We Are the Thing That Lives on the Moon

Edited by Aigner Loren Wilson

Copyedited by Chelle Parker

March 2022

967 words — Reading time: around 4 minutes

We hear the static first. It echoes down from the sky, sizzling and snapping in our ears. We shake our heads, all fifteen of them, to make it go away, but it will not stop. Instead, it follows us into the mouths of caves and across the long white expanse of our home. We escape deep into the tunnels we have dug under the surface, places we hide from the sun when it is too hot.

But we cannot hide forever — we begin to miss the sun on our backs, trapped in the cool stone that stretches on and on in darkness, and return to the surface and the static.

We are forced to endure the way it disrupts the still quiet of the planet, the way it adds its noise to the scraping as we move across the surface, pulling with our arms, pushing with our legs. Sometimes, when we sleep, the static is familiar. It reminds us of things long past, small boxes with thin metal rods poking towards the sky. Catching different static back then, turning it into something we listened to with joy.

But we don’t know where to find a static-catching box, and thinking on dreams hurts our heads.

So we ignore the whine and buzz in our ears the same way we ignore the hunger in our belly. Pretend it isn’t there, that we do not care about it, hiding in the tunnels only when it is too unbearable to listen.

Then, it changes.

The static becomes sound spoken by mouths and throats, calling back and forth in crackly, rough voices. It reminds us of when we used our mouths and throats, when we spoke to each other as separate things.

We burrow deeper into the earth, fill our mouths and bellies with stones that will never sate our hunger, but the signal is stronger now, and no matter how deep we go, we can no longer escape it.

The voices bring back things we had banished from our dreams: great rising cities of steel that cut wide swathes across the white surface of our homeland; the confusing, scattered time when we were all separate, our memories overlapping; the small thing with teeth that tunneled beneath our skin, hurting and burning and taking until we found one another and became whole again. We are reminded of the first time we burrowed into the ground and filled our mouths with stones, hurt for reasons we could not explain as we watched great ships throw themselves away from home and towards the planet that hung in the sky like a raindrop frozen mid-fall.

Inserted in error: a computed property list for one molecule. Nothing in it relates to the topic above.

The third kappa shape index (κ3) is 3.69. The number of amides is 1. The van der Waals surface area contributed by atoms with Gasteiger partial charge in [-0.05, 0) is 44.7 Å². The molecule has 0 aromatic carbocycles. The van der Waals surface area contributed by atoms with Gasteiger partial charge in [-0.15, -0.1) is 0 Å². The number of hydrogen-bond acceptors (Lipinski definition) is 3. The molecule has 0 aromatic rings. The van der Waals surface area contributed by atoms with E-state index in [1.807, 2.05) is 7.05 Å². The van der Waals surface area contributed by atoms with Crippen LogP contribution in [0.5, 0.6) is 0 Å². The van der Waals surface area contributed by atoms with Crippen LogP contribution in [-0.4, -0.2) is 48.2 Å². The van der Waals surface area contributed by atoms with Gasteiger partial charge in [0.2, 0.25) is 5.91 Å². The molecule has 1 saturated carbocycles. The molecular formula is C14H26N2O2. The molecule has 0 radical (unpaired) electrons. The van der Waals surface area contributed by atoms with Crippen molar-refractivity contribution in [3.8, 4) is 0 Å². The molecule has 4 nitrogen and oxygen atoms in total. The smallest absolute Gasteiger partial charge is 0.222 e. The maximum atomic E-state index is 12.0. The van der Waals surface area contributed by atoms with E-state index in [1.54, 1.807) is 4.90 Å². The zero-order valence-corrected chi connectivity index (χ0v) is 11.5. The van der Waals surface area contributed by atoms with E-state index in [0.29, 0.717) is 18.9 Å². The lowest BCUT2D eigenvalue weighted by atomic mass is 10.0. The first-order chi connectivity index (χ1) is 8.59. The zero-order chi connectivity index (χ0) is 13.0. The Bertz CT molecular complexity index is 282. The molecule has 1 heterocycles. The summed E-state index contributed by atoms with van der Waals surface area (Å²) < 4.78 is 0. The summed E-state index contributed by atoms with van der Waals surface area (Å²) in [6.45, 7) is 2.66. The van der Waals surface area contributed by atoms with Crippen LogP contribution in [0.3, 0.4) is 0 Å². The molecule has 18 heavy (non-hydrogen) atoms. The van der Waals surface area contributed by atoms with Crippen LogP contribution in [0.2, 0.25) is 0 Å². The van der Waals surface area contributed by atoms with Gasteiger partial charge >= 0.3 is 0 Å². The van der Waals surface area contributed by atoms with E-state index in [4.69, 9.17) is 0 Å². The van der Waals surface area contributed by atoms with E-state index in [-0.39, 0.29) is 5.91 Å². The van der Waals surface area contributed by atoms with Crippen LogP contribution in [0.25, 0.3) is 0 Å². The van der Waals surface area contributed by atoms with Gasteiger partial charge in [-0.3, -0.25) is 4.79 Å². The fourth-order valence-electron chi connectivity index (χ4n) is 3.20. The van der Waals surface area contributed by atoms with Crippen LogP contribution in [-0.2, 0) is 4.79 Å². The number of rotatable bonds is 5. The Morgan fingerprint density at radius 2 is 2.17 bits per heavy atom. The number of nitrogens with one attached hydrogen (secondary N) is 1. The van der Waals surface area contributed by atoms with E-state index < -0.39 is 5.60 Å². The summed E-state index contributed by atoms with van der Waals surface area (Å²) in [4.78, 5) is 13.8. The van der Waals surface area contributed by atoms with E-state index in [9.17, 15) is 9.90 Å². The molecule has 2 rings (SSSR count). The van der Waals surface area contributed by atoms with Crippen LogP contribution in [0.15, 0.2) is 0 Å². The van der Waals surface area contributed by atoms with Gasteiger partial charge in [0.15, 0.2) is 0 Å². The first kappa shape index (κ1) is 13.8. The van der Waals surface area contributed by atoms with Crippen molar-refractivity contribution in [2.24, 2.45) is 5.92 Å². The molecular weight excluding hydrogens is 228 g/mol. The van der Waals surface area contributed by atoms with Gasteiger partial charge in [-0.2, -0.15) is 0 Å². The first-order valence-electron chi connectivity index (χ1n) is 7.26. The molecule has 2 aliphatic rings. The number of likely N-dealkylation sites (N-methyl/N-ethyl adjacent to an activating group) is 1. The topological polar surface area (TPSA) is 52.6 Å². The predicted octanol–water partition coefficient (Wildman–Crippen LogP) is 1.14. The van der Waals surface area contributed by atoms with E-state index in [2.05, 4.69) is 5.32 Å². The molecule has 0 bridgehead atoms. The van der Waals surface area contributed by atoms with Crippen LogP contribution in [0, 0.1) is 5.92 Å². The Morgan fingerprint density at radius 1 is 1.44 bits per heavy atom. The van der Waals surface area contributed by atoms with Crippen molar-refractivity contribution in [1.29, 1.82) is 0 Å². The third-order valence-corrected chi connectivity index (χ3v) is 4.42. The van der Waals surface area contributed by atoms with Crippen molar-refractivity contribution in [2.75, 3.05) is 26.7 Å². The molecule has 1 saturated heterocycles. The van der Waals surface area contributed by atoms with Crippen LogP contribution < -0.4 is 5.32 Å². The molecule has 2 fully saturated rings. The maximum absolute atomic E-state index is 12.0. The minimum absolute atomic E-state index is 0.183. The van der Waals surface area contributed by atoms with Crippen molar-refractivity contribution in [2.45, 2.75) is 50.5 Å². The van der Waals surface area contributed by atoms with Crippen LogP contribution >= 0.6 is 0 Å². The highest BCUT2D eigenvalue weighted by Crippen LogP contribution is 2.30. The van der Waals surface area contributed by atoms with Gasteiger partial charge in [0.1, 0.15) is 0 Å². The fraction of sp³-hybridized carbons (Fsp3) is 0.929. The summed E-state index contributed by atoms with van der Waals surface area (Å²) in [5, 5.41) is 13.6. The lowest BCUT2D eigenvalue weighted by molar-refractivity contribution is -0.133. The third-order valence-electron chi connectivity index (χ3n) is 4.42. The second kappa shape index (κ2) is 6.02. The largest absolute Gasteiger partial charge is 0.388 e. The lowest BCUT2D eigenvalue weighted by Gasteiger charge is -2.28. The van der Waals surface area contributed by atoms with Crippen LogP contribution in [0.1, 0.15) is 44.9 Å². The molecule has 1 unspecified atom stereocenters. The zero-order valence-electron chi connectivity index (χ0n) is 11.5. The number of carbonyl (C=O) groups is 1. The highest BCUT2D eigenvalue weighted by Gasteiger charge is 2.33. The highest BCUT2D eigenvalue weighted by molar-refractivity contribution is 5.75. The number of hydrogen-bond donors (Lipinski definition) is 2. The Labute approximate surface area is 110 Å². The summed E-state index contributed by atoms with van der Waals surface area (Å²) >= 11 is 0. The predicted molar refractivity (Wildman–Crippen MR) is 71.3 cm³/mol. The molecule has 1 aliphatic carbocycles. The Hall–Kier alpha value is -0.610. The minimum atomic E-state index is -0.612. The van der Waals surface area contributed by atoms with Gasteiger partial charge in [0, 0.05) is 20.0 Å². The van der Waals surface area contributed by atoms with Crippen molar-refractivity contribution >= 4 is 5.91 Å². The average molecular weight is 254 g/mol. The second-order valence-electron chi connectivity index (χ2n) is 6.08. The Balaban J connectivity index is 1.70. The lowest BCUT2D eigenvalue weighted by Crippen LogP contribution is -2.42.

One day we wake, and the voices are so loud they feel as though they are right next to us, shouting in our ears. We follow them, irritated, across a long stretch of barren white land, until it feels as though their voices are coming from right above us.

We look up and see the ship. It is very small, like a star in the sky, but it is coming towards us from the raindrop. We watch it for a long time, until it feels too close.

Then we hide in a nearby tunnel and watch.

Eventually, the ship is so close it must stop moving, so it tilts, puts down little legs, and stops on our home with a puff of dust. Then the front opens and a creature steps out. The creature is small and white, and its head is covered by a perfectly round orb that reflects the light into some of our eyes. But it moves as though, underneath all that fat and white and glass, it is like us. A body.

It has been a long time since we have eaten something that was not stone.

We creep towards it slowly, hiding behind rocks and then the ship. The creature does not notice us — it is so busy jumping around and picking up rocks, slipping them into some unseen pouch.

We like rocks, too.

When it finally does see us, it is too late. The creature tries to jump away, but its movements are unsteady, uncoordinated, and we quickly get hands around its limbs.

The creature screams as we try to bite through the strange white skin it wears. Our teeth are flat, and our nails are worn and cracked, but we have many of them and so much time. We scratch across the orb on its head and pull at the strange tubes that snake around its body. The creature shouts, yells out to the static, which yells back until one of our hands pulls at the boxes on the creature’s back. The static cuts off abruptly, leaving us in beautiful silence.

Once the strange white covering has been broken, we sink our teeth into the soft body hiding inside, biting, tearing, eating it quickly. The creature is fatty and delicious and stains our mouths red. For the first time in so long, we are full.

Later, lying in the shade of one of our caves, sucking marrow from bones, we watch the strange ship, waiting for it to do something. But it is quiet and lonely. Empty.

This time, when we sleep, the creature’s memories have caught in our belly and give us new things to dream about: places saturated in blues and greens and browns. They also bring sorrow and a longing to return to places full of life, full of noise and vibrant colours.

We burrow deep into the earth, make a new series of tunnels to try and drag ourselves away from the feeling, heavy like a cave-in on top of us.

Until one day we wake and hear static, ever so faintly, whisper around us.

We crawl back to the surface and eagerly wait for the voices.

© 2022 Gillian Secord

About the author

Gillian Secord

Gillian Secord is a speculative fiction writer from Toronto, Canada, whose work has previously appeared in Cossmass Infinities and Polar Borealis, among others. When she’s not writing, she’s scouring the city for good coffee shops and collecting vinyl. Recently she’s taken up juggling, bringing her one step closer to her childhood dream of running away and joining the circus.

You can find her online at gilliansecord.wordpress.com and on Twitter at @GillianSecord.